Research Article | Open Access
Impact of Wall Configurations on Seismic Fragility of Steel-Sheathed Cold-Formed Steel-Framed Buildings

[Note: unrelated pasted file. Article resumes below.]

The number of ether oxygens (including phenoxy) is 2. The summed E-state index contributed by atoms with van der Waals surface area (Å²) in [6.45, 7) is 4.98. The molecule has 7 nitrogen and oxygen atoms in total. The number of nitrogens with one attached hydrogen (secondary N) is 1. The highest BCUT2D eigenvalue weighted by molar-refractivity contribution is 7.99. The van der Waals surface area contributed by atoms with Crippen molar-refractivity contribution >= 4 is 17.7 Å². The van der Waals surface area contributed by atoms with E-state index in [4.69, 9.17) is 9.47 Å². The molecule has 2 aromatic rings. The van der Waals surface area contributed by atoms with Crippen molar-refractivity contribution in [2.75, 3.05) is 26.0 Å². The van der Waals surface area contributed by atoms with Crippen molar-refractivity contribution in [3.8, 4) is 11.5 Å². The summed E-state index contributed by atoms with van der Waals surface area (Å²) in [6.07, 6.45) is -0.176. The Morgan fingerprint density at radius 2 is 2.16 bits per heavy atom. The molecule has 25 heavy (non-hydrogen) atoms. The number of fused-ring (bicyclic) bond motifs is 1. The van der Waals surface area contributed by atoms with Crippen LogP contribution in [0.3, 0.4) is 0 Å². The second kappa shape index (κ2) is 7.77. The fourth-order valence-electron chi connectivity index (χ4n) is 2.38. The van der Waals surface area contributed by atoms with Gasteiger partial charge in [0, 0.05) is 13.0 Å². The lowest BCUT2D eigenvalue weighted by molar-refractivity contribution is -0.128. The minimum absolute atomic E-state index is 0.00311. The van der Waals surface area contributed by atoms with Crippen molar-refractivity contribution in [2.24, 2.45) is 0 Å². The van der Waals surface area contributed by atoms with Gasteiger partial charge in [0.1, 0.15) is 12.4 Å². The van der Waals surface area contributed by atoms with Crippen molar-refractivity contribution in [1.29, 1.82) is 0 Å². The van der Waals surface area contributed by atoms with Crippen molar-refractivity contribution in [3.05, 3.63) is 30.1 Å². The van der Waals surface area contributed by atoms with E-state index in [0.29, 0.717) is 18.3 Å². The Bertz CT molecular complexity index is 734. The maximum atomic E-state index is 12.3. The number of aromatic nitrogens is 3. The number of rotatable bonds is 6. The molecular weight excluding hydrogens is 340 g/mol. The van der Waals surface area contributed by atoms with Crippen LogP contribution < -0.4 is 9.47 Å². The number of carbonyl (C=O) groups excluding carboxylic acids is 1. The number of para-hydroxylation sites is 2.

Seismic fragility of steel-sheathed cold-formed steel-framed (CFSF) structures is scarcely investigated; thus, the information for estimation of seismic losses of the steel-sheathed CFSF buildings is insufficient. This study aims to investigate the seismic fragility of steel-sheathed CFSF buildings with different wall configurations. Analytic models for four 2-story steel-sheathed CFSF buildings are established based on shaking table tests on steel-sheathed CFS walls. Then, a group of fragility curves for these buildings are generated. The results show that the thickness of steel sheathing and the fastener spacing of the wall have significant impact on seismic fragility of steel-sheathed CFSF buildings. The seismic fragility of the CFSF building can be reduced by increasing the thickness of steel sheathing or decreasing the fastener spacing. By increasing the thickness of steel sheathing, the reduction on probability is more obvious for the CP limit. It is also found that the exceeding probability is approximately linear with fastener spacing, with a slope in the range from 0.25%/mm to 0.50%/mm.